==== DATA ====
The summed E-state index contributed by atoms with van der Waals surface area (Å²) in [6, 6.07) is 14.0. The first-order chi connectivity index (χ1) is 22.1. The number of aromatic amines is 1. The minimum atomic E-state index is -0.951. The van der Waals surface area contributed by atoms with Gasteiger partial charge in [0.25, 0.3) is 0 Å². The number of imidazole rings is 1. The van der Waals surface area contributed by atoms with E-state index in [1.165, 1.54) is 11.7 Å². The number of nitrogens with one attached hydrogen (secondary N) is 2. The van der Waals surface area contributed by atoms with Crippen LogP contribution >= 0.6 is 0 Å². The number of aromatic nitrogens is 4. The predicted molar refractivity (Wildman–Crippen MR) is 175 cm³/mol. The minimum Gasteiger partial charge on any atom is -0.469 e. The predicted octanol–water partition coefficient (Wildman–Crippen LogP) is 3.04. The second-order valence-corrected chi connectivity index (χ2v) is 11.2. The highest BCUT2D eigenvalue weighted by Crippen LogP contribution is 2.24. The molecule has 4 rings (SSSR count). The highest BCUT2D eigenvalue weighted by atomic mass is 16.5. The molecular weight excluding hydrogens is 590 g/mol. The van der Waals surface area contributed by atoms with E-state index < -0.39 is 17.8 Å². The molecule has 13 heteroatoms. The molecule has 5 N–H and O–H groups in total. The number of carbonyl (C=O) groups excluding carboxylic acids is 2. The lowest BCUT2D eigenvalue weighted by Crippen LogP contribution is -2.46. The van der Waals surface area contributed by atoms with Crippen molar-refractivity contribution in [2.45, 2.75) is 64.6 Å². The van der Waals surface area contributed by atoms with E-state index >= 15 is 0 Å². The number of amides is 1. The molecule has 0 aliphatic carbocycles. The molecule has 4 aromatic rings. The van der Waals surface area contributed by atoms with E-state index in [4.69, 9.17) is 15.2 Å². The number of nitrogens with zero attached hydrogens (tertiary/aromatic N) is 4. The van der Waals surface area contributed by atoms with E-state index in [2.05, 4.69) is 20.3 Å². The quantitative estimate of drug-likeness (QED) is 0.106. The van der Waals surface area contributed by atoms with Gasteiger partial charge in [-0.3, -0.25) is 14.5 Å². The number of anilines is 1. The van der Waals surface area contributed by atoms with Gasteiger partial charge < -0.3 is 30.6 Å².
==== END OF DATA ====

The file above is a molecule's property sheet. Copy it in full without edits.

The summed E-state index contributed by atoms with van der Waals surface area (Å²) in [6, 6.07) is 14.0. The first-order chi connectivity index (χ1) is 22.1. The number of aromatic amines is 1. The minimum atomic E-state index is -0.951. The van der Waals surface area contributed by atoms with Gasteiger partial charge in [0.25, 0.3) is 0 Å². The number of imidazole rings is 1. The van der Waals surface area contributed by atoms with E-state index in [1.165, 1.54) is 11.7 Å². The number of nitrogens with one attached hydrogen (secondary N) is 2. The van der Waals surface area contributed by atoms with Crippen LogP contribution >= 0.6 is 0 Å². The number of aromatic nitrogens is 4. The predicted molar refractivity (Wildman–Crippen MR) is 175 cm³/mol. The minimum Gasteiger partial charge on any atom is -0.469 e. The predicted octanol–water partition coefficient (Wildman–Crippen LogP) is 3.04. The second-order valence-corrected chi connectivity index (χ2v) is 11.2. The highest BCUT2D eigenvalue weighted by Crippen LogP contribution is 2.24. The molecule has 4 rings (SSSR count). The highest BCUT2D eigenvalue weighted by atomic mass is 16.5. The molecular weight excluding hydrogens is 590 g/mol. The van der Waals surface area contributed by atoms with E-state index < -0.39 is 17.8 Å². The molecule has 13 heteroatoms. The molecule has 5 N–H and O–H groups in total. The number of carbonyl (C=O) groups excluding carboxylic acids is 2. The lowest BCUT2D eigenvalue weighted by Crippen LogP contribution is -2.46. The van der Waals surface area contributed by atoms with Crippen molar-refractivity contribution in [2.45, 2.75) is 64.6 Å². The van der Waals surface area contributed by atoms with E-state index >= 15 is 0 Å². The number of amides is 1. The molecule has 0 aliphatic carbocycles. The molecule has 4 aromatic rings. The van der Waals surface area contributed by atoms with E-state index in [4.69, 9.17) is 15.2 Å². The number of nitrogens with zero attached hydrogens (tertiary/aromatic N) is 4. The van der Waals surface area contributed by atoms with E-state index in [2.05, 4.69) is 20.3 Å². The quantitative estimate of drug-likeness (QED) is 0.106. The van der Waals surface area contributed by atoms with Gasteiger partial charge in [-0.3, -0.25) is 14.5 Å². The number of anilines is 1. The van der Waals surface area contributed by atoms with Gasteiger partial charge < -0.3 is 30.6 Å².